Before investing in an asset class that has under-performed for nine years, a legitimate question is “why have EM markets does so poorly? And more importantly, are the factors responsible for the underperformance now behind us (or fully priced in)? For us, the number one reason Emerging Market have underperformed during this expansion is simply their massive out-performance in the prior expansion (2001-2007). EM stocks got relatively too expensive relative to U.S. stocks to justify the added risk. The relative valuation argument, after these past nine years, is now back in favour of emerging markets. A second reason for EM underperformance this expansion is the crazy quantitative easing programmes in the U.S., Europe, and Japan. QE has provided a liquidity sugar rush for U.S. and developed market risk assets. It should be apparent to readers that QE has now passed to QT (quantitative tightening) in the U.S, removing a tailwind which has drawn money into U.S. assets. Yet another reason EM assets have done poorly is the strength of the U.S. dollar this cycle. Falling emerging currencies have made EM assets unattractive for international investors. With the Dollar currently 45% above the cycle low of 2008 versus the JP Morgan EMCI Currency Index, the currency headwind for EM markets is now greatly diminished.

In this Commentary, we explain why we are parking lots of cash in Emerging Market bonds today. To recall, there are two classes of Emerging Market bonds, hard-currency (USD-denominated) and local currency debt. We are more interested in local-currency emerging-market bonds. Our bet is that this asset class has further to rebound than hard currency peers after slumping more amid this the EM market turmoil (Turkey, Russia, Argentina).

It’s the Yields, Stupid

Our first reason states the obvious. In a low global interest rate environment, why not go where money is treated best (rates are highest)? Emerging Market central bank policy rates (in white), while historically low, still offer much higher yields for savers than developed market central bank policy rate (in orange).

While most developed nations are still running policy rates close to 0%, short rates are significantly higher in EM nations. The following table shows the policy rates among some major EM central banks.


Policy Rate













South Africa


There was no QE happening in these countries. Even on a risk-adjusted basis, fixed income investors are better off in EM bonds than U.S. Treasurys.

If we are going to park our cash in an investment for a few years, instead of trading in and out, we need to be generating regular income. The Emerging Market bond products available to all investors via index trackers all offer higher yields than most bond or equity within the U.S. Our Ultra Yield Fund, by comparison, which seeks the fundamentally strongest companies paying a high dividend (currently with a preference for non-U.S. companies and beaten down oilers) pays a 6.4% yield. The table below summarizes some of the products that we use, along with their yields.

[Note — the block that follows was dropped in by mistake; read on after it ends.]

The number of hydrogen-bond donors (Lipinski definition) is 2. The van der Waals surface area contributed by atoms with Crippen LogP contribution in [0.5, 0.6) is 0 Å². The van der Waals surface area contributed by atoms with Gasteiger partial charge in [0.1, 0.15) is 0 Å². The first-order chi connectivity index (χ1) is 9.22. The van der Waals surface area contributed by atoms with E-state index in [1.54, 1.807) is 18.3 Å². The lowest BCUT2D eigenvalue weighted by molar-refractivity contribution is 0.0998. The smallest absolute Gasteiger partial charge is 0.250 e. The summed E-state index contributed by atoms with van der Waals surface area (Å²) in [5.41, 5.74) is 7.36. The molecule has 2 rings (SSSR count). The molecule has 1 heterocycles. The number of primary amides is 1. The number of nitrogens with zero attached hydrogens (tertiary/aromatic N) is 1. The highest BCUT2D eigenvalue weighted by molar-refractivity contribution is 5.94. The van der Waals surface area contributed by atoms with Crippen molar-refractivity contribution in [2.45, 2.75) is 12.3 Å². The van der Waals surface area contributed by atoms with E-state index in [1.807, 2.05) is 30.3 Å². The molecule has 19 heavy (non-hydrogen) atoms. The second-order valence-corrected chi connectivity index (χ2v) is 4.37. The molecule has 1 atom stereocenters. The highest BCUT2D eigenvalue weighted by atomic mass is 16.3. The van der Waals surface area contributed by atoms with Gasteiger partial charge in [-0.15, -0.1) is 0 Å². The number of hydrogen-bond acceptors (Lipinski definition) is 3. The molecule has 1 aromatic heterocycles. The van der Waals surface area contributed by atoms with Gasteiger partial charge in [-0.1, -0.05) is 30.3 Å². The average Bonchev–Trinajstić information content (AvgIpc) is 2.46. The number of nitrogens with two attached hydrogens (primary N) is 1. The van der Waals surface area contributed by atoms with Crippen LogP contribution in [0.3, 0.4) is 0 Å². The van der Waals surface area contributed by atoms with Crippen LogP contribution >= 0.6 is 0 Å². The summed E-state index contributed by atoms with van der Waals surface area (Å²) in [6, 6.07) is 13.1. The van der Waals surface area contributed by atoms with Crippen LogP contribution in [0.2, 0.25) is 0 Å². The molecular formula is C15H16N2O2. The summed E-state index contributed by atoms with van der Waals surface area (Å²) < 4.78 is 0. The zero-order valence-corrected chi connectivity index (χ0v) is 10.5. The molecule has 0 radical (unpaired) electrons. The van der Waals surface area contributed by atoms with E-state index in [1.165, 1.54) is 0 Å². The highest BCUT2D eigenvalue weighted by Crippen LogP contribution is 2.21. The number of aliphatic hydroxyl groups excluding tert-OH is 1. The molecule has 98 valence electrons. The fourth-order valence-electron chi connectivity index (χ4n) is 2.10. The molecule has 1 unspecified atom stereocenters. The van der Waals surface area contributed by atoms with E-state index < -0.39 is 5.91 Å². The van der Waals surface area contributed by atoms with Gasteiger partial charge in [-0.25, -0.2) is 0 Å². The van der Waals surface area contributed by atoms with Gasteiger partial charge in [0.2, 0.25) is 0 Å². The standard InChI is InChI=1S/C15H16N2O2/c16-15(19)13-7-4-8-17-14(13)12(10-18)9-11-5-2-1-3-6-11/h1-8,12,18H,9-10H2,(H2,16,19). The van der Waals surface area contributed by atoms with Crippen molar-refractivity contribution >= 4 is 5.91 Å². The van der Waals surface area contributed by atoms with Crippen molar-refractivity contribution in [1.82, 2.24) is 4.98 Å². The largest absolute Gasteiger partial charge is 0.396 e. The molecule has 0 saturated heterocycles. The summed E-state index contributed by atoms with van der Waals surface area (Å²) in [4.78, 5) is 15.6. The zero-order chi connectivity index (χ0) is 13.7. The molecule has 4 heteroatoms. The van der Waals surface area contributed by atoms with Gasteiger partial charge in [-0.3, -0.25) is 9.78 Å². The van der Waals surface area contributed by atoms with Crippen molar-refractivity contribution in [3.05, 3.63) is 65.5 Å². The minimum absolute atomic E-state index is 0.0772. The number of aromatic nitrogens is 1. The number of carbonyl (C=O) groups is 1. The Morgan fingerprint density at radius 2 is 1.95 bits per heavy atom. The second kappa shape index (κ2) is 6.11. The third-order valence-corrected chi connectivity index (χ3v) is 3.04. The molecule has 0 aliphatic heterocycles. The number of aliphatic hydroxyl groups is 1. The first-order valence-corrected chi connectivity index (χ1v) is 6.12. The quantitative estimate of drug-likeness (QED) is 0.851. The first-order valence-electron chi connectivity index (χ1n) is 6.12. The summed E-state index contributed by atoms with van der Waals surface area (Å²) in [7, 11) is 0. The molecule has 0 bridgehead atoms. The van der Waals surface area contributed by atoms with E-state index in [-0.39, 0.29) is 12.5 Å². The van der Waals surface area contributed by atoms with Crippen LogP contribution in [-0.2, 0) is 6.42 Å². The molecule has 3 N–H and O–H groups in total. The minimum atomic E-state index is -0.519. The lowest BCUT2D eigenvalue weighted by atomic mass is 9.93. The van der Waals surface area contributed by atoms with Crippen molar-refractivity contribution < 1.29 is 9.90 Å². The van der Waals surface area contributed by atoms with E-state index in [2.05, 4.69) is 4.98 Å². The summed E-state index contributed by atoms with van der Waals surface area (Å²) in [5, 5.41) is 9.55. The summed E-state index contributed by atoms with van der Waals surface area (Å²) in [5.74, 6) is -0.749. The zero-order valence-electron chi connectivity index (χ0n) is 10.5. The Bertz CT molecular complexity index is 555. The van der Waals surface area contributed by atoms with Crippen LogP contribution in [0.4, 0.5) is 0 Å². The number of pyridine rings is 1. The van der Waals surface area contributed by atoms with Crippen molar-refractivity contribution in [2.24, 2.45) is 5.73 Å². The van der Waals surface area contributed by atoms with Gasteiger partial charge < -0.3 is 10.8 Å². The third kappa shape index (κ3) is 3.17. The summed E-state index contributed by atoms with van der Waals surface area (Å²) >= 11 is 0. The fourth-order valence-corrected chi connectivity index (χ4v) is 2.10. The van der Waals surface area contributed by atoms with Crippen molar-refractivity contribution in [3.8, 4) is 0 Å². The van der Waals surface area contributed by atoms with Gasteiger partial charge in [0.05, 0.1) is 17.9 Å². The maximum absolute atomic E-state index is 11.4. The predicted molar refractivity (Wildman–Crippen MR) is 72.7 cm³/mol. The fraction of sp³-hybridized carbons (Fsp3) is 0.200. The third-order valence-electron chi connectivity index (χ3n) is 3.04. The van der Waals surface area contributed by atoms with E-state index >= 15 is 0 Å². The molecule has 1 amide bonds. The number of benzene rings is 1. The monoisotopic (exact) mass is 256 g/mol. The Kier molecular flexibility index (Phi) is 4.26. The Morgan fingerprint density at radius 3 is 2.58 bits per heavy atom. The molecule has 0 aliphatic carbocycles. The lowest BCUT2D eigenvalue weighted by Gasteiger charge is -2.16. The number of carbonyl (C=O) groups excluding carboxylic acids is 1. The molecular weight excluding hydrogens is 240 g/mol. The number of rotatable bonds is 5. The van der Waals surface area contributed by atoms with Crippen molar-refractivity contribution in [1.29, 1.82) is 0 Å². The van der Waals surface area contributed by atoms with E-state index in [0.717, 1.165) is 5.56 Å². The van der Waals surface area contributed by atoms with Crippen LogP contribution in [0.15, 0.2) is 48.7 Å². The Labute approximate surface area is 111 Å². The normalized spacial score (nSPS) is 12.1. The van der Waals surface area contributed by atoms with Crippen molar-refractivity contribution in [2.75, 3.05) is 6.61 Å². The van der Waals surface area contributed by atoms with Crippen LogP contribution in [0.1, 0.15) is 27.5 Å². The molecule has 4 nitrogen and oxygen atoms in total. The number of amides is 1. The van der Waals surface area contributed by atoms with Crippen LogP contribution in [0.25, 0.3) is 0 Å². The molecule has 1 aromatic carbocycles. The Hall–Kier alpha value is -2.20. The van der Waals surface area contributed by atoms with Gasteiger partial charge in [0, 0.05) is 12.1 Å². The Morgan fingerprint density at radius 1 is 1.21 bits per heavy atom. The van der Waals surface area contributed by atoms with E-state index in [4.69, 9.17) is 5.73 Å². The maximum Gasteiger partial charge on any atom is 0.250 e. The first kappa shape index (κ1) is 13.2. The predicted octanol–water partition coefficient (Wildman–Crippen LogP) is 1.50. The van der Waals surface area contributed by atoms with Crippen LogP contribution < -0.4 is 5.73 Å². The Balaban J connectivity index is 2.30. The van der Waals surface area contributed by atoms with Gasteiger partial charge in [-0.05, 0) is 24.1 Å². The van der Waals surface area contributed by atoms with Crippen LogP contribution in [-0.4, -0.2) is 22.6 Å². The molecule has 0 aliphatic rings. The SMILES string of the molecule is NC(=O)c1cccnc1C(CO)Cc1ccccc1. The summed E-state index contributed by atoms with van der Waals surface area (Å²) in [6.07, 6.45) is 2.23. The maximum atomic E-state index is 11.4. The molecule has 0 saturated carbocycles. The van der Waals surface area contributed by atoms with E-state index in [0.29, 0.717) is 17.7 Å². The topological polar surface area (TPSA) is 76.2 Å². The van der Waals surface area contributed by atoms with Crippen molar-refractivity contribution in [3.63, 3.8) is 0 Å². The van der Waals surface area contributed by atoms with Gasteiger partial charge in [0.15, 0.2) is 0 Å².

Tracker Ticker

Yield (annual)

Frequency of payment

JP Morgan EM Local Currency Bond index




JP Morgan EM USD Bond index




DB Emerging Market USD Liquid Balance Idx




Wisdom Tree EM Local Debt




Wisdom Tree EM Corporate Bonds




Rates Ain’t Goin Much Higher

Next, rate tightening cycles are already being priced into EM bond prices. Yet we do not believe tightening cycles in any region – developing or emerging – will last very long given the late-stage expansion in the U.S. and massive debt levels everywhere (that can’t be financed with higher interest rates).

The U.S. Federal Reserve, Bank of Canada, Bank of England and Norges Bank have each hiked rates since April, fueling tighter financial conditions across the globe. EM policy rates are once again tracking these developed markets, with central banks in Brazil, Chile, Peru and Romania expected to tighten more aggressively than peers in 2019. EM monetary policy began to diverge from developed market peers in 2017, as central banks in Brazil, Colombia, India, Indonesia and South Africa continued to slash interest rates, reducing the relative attractiveness of local currency bond yields. Foreign outflows have since accelerated, forcing EM central banks to adopt a more hawkish bias. In sum, the aggressive rate outlook has been a headwind for bond prices this year. If readers believe that the global rate hike cycle will be short-lived, as suggested by Fed Chair Powell himself this week, then EM bonds are getting attractive for investors.